Cablegate: Hamburg Elections Too Close to Call

DE RUEHAG #0005/01 0531210
P 221210Z FEB 08




E.O. 12958: N/A


B. B) BERLIN 0137
C. C) 07 HAMBURG 068
D. D) 07 HAMBURG 065

HAMBURG 00000005 001.2 OF 002

1. (SBU) SUMMARY: National and Hesse party leaders are
anxiously awaiting Hamburg's February 24 state election results
before taking critical decisions that could shape the political
climate ahead of the 2009 Bundestag elections (Ref A). Despite
the polls, Consulate contacts say that the election outcome is
difficult to predict and the implementation of Hamburg's new
election law may complicate election results. As the Christian
Democratic Union (CDU) is likely to lose its absolute majority
in the state parliament, two- and three-party coalition options
will likely be the hot topic after the election results are in.
Current polling data suggests that, outside of a grand
coalition, two-party coalitions may not reach sufficient numbers
to hold a majority, a consequence, in part, of the Left Party's
emergence on Hamburg's political landscape. The main question
will likely be whether the CDU will cinch a coalition with the
Greens, something the latter has dismissed, or whether the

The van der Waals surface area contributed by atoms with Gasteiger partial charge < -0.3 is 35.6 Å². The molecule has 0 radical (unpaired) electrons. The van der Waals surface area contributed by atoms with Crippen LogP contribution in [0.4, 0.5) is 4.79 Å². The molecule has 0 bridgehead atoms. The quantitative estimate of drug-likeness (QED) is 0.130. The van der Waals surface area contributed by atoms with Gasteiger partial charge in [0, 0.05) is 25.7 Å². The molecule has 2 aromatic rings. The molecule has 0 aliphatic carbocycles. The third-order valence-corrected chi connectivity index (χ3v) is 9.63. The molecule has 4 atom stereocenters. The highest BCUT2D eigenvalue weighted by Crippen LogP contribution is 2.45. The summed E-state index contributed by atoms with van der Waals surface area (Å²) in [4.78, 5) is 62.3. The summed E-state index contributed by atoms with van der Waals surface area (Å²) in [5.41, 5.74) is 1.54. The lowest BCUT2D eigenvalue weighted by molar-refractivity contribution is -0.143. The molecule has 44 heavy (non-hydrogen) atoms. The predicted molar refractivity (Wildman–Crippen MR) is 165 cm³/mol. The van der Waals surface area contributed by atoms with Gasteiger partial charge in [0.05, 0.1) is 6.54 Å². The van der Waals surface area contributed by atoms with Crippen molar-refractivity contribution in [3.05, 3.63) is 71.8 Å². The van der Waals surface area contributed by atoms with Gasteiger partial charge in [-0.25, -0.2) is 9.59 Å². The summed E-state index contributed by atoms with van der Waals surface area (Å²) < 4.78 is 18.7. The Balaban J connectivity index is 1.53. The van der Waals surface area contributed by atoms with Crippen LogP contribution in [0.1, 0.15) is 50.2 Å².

national grand coalition will be duplicated in Hamburg. As for
three-party coalitions, both the Social Democrats (SPD) and
Greens have publicly ruled out a coalition with or tolerated by
the Left. A CDU-FDP-Greens coalition, which may turn out to be
numerically possible, has been dismissed by the liberal Free
Democrats (FDP), which will not cooperate with the Greens.
Unless parties reverse positions -- always a possibility -- the
most likely post-election scenario may be a CDU-led "grand
coalition" with the SPD. END SUMMARY.

Election Outcome Unclear

2. (SBU) In the week prior to the election, all of ConGen
Hamburg's contacts agree that the election outcome is difficult
to predict. In five polls released between February 14 and 18,
the CDU received between 39 and 42 percent and the SPD between
32 and 35 percent. The Greens have been polling between nine
and eleven percent; the Left Party's results range between seven
and nine percent; and the FDP has been holding steady at five
percent. Voter turnout, however, will play a role with high
turnout benefiting the larger parties, while the Greens, Left
Party, and FDP will likely gain a higher percentage of the vote
if turnout is low. Further, Hamburg voters will be using
unfamiliar ballots for these state and municipal elections.
Under a new electoral law, each voter will be able to vote for a
party and a total of five candidates for the state legislature
and the municipal commissions (i.e. a total of twelve votes).
Politicians fear that this new ballot may be confusing and lead